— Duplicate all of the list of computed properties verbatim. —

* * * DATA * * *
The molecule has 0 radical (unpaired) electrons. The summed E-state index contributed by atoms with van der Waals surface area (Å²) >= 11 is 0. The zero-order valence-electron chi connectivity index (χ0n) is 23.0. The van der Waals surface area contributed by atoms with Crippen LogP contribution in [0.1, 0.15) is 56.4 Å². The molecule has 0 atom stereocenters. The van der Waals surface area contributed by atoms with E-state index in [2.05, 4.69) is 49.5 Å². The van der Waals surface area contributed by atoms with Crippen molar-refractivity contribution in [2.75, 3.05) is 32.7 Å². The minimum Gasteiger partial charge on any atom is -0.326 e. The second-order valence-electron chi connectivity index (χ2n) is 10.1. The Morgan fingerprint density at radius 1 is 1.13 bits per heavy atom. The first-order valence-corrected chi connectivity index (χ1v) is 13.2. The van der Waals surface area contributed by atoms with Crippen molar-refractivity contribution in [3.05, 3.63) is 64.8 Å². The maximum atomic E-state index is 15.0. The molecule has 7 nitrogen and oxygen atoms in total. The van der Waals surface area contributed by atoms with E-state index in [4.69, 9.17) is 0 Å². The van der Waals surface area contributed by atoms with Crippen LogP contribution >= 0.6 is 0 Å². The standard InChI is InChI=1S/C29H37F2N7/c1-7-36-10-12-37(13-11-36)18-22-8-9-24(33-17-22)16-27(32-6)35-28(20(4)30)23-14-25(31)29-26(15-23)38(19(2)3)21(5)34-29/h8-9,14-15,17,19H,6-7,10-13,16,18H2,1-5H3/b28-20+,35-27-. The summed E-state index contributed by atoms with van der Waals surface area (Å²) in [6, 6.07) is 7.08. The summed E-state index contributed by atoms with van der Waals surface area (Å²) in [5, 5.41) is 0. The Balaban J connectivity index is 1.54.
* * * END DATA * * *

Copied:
The molecule has 0 radical (unpaired) electrons. The summed E-state index contributed by atoms with van der Waals surface area (Å²) >= 11 is 0. The zero-order valence-electron chi connectivity index (χ0n) is 23.0. The van der Waals surface area contributed by atoms with Crippen LogP contribution in [0.1, 0.15) is 56.4 Å². The molecule has 0 atom stereocenters. The van der Waals surface area contributed by atoms with E-state index in [2.05, 4.69) is 49.5 Å². The van der Waals surface area contributed by atoms with Crippen molar-refractivity contribution in [2.75, 3.05) is 32.7 Å². The minimum Gasteiger partial charge on any atom is -0.326 e. The second-order valence-electron chi connectivity index (χ2n) is 10.1. The Morgan fingerprint density at radius 1 is 1.13 bits per heavy atom. The first-order valence-corrected chi connectivity index (χ1v) is 13.2. The van der Waals surface area contributed by atoms with Crippen molar-refractivity contribution in [3.05, 3.63) is 64.8 Å². The maximum atomic E-state index is 15.0. The molecule has 7 nitrogen and oxygen atoms in total. The van der Waals surface area contributed by atoms with E-state index in [4.69, 9.17) is 0 Å². The van der Waals surface area contributed by atoms with Crippen LogP contribution >= 0.6 is 0 Å². The standard InChI is InChI=1S/C29H37F2N7/c1-7-36-10-12-37(13-11-36)18-22-8-9-24(33-17-22)16-27(32-6)35-28(20(4)30)23-14-25(31)29-26(15-23)38(19(2)3)21(5)34-29/h8-9,14-15,17,19H,6-7,10-13,16,18H2,1-5H3/b28-20+,35-27-. The summed E-state index contributed by atoms with van der Waals surface area (Å²) in [6, 6.07) is 7.08. The summed E-state index contributed by atoms with van der Waals surface area (Å²) in [5, 5.41) is 0. The Balaban J connectivity index is 1.54.